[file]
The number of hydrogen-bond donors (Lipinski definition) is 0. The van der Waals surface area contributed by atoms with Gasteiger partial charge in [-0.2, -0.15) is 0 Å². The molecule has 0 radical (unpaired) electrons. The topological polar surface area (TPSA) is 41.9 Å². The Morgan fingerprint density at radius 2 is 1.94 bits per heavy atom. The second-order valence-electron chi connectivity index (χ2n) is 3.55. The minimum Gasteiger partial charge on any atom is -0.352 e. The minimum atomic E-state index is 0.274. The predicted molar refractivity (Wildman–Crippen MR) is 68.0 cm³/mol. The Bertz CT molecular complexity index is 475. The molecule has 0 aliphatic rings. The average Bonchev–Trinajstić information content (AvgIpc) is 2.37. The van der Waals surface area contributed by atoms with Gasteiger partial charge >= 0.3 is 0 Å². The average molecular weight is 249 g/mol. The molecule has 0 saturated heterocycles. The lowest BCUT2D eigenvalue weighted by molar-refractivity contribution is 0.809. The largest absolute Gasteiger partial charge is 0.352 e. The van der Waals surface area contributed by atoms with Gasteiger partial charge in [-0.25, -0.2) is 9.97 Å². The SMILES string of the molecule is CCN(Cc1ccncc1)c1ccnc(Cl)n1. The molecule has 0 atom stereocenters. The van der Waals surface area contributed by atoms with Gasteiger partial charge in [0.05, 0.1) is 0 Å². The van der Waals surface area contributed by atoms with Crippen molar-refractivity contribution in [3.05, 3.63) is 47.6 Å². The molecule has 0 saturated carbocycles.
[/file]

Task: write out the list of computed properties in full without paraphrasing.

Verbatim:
The number of hydrogen-bond donors (Lipinski definition) is 0. The van der Waals surface area contributed by atoms with Gasteiger partial charge in [-0.2, -0.15) is 0 Å². The molecule has 0 radical (unpaired) electrons. The topological polar surface area (TPSA) is 41.9 Å². The Morgan fingerprint density at radius 2 is 1.94 bits per heavy atom. The second-order valence-electron chi connectivity index (χ2n) is 3.55. The minimum Gasteiger partial charge on any atom is -0.352 e. The minimum atomic E-state index is 0.274. The predicted molar refractivity (Wildman–Crippen MR) is 68.0 cm³/mol. The Bertz CT molecular complexity index is 475. The molecule has 0 aliphatic rings. The average Bonchev–Trinajstić information content (AvgIpc) is 2.37. The van der Waals surface area contributed by atoms with Gasteiger partial charge >= 0.3 is 0 Å². The average molecular weight is 249 g/mol. The molecule has 0 saturated heterocycles. The lowest BCUT2D eigenvalue weighted by molar-refractivity contribution is 0.809. The largest absolute Gasteiger partial charge is 0.352 e. The van der Waals surface area contributed by atoms with Gasteiger partial charge in [-0.25, -0.2) is 9.97 Å². The SMILES string of the molecule is CCN(Cc1ccncc1)c1ccnc(Cl)n1. The molecule has 0 atom stereocenters. The van der Waals surface area contributed by atoms with Gasteiger partial charge in [0.05, 0.1) is 0 Å². The van der Waals surface area contributed by atoms with Crippen molar-refractivity contribution in [3.05, 3.63) is 47.6 Å². The molecule has 0 saturated carbocycles.